The most misunderstood instrument in the band

I’ve just completed the initial composition for a new work for band (more on that later), and in the process, I made a realization.  The piece is one of the most colorful I’ve written with huge parts for every instrument.  What I came to realize is that most people think of the Baritone Saxophone in the wrong light.

As I was scoring, I kept keeping the Baritone Sax in the mid to upper range of the instrument.  And that’s when it hit me, the Baritone Sax isn’t a bass instrument as it is normally treated.  This should have been apparent from the beginning – it’s in the name of the instrument.  It’s a baritone.

This kind of came as a huge “duh moment” for me.  After all, I’m a recovering Bari player from my days in high school marching band.  When I was a player, all the parts I got were the bass line.  Mostly the tuba umm-pah parts in marches.  These parts are enough to give the instrument a bad reputation.

That bad reputation has led to bad scoring in most band music.  When was the last time you heard a piece of wind literature that had important and prominent roles for the Baritone Saxophone?

I can’t remember either.

I think my first epiphany on the true nature of the instrument came back in 2004 when I was writing my first work for band, the Adagio for Winds and Organ.  It’s a delicately scored work that resembles a Brucknerian adagio.  The piece is very late Romantic in nature until the coda.  In that coda, I feel that I found part of my true voice as a composer.  That coda features a long, extended solo for Baritone Saxophone in its highest range.

bari excerpt

The range of the above solo is really where the instrument sings.  It fits exactly into the range of a baritone singer.  Think of having the timbre of a bass singer, but the flexibility of a tenor.

That said, without the Bass Saxophone present, the Baritone provides the only reliable bass for the saxophone choir, so the instrument is forced into a role that isn’t quite the best fit for it.  In fact, this forcing into the bass range is the main reason that the modern Baritone Sax almost always has an extension to a written A (sounding C2, the same low not of the Cello).  In fact, I find that the Cello is one of the best analogs to the Baritone Sax.  Yes, it can descend into the lower register, but it sings in its upper.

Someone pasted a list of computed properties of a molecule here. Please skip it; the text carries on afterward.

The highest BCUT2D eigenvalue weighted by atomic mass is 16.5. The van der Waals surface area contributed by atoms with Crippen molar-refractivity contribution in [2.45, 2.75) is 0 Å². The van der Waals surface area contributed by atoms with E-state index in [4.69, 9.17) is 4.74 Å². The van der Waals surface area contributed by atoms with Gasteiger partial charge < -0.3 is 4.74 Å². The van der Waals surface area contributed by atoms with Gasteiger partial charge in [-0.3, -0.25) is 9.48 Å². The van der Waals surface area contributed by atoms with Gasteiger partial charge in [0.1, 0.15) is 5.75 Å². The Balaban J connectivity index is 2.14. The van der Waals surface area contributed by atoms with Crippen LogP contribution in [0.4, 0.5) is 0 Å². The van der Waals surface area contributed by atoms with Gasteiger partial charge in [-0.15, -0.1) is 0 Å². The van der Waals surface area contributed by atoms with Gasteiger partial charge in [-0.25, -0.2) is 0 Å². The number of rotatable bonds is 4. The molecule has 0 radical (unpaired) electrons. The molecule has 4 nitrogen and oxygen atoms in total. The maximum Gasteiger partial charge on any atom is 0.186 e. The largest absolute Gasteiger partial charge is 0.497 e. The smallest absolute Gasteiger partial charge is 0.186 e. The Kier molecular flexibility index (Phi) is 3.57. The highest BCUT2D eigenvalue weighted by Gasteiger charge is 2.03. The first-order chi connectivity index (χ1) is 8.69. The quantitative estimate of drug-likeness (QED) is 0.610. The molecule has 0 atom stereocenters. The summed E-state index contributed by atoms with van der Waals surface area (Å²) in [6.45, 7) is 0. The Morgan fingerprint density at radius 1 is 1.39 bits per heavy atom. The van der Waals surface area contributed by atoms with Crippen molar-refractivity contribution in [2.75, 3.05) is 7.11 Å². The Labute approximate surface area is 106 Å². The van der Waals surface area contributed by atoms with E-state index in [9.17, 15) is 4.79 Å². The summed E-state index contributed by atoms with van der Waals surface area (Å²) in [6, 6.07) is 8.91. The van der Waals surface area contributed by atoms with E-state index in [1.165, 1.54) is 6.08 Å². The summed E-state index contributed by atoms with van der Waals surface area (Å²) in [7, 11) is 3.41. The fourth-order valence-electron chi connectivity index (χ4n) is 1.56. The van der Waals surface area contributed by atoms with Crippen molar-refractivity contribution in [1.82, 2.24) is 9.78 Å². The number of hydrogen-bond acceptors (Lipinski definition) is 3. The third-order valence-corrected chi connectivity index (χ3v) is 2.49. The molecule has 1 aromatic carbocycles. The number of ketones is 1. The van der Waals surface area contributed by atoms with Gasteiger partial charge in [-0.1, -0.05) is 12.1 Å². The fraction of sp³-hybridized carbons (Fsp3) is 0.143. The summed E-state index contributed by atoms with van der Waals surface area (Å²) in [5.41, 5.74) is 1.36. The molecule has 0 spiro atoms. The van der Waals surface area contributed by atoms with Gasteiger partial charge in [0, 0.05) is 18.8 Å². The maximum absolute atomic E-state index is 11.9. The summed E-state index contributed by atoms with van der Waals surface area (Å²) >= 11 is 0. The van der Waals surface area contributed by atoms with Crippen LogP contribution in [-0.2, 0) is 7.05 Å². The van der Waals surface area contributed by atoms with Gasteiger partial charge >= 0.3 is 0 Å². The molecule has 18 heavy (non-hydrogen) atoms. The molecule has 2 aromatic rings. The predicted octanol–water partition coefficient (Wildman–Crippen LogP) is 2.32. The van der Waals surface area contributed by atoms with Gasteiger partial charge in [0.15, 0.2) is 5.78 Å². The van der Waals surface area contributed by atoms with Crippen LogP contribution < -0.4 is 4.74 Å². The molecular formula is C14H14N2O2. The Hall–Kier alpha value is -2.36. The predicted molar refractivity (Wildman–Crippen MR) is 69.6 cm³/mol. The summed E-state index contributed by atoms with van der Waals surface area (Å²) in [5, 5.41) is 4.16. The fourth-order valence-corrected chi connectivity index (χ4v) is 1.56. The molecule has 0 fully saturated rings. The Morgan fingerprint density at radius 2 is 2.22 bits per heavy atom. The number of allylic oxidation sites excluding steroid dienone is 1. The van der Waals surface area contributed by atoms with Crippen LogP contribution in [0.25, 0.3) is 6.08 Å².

This does leave an interesting problem for the standard woodwind section in the band.  If we look at the low woodwinds, we have the Bass Clarinet, the Baritone Saxophone, and 2 Bassoons.  I leave out the contra clarinets, Bass Saxophone, and Contrabassoon as they are not to be found in all ensembles.  I’ve said before that the Bassoon is not a bass instrument, but rather a tenor.  The Baritone Saxophone is more bass than the Bassoon is, but we are really only left with the Bass Clarinet as the only instrument in the woodwind section that functions wholly as a bass.  This discrepancy is why I always advocate for the use of the contra woodwinds.  They are there to free up the Bassoon, Baritone Saxophone, and Bass Clarinet to function more freely.

Take a look at this work for Baritone Sax and wind ensemble, which the composer has kindly added the score for the sax solo, and you can see how rarely the instrument, in the hands of someone who knows what they’re doing with the instrument, descends into the bottom of its range.

Perhaps its time to start utilizing the Baritone Saxophone with more creativity.

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One thought on “The most misunderstood instrument in the band

  1. Pingback: Episode 3 – All About that Bass… Saxophone – Bandestration

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